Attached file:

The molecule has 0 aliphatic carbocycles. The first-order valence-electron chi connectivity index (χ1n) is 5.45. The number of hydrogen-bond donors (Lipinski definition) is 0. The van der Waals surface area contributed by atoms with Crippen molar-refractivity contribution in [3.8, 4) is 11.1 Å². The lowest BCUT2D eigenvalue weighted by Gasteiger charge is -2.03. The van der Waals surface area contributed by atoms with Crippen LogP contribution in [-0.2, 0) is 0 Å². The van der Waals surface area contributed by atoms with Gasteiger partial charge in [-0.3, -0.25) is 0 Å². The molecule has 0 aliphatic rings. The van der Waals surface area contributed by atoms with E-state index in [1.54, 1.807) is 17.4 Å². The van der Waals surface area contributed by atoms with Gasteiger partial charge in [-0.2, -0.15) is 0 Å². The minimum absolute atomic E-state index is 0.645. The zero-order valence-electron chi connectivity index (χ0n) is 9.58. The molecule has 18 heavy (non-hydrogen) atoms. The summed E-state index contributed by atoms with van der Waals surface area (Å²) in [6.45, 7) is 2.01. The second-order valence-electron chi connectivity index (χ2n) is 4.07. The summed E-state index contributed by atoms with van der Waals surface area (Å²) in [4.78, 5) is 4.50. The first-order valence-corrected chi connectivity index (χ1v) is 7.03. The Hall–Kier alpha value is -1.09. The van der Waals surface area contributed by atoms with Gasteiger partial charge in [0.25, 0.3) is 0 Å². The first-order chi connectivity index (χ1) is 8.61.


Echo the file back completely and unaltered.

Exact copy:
The molecule has 0 aliphatic carbocycles. The first-order valence-electron chi connectivity index (χ1n) is 5.45. The number of hydrogen-bond donors (Lipinski definition) is 0. The van der Waals surface area contributed by atoms with Crippen molar-refractivity contribution in [3.8, 4) is 11.1 Å². The lowest BCUT2D eigenvalue weighted by Gasteiger charge is -2.03. The van der Waals surface area contributed by atoms with Crippen LogP contribution in [-0.2, 0) is 0 Å². The van der Waals surface area contributed by atoms with Gasteiger partial charge in [-0.3, -0.25) is 0 Å². The molecule has 0 aliphatic rings. The van der Waals surface area contributed by atoms with E-state index in [1.54, 1.807) is 17.4 Å². The van der Waals surface area contributed by atoms with Gasteiger partial charge in [-0.2, -0.15) is 0 Å². The minimum absolute atomic E-state index is 0.645. The zero-order valence-electron chi connectivity index (χ0n) is 9.58. The molecule has 18 heavy (non-hydrogen) atoms. The summed E-state index contributed by atoms with van der Waals surface area (Å²) in [6.45, 7) is 2.01. The second-order valence-electron chi connectivity index (χ2n) is 4.07. The summed E-state index contributed by atoms with van der Waals surface area (Å²) in [4.78, 5) is 4.50. The first-order valence-corrected chi connectivity index (χ1v) is 7.03. The Hall–Kier alpha value is -1.09. The van der Waals surface area contributed by atoms with Gasteiger partial charge in [0.25, 0.3) is 0 Å². The first-order chi connectivity index (χ1) is 8.61.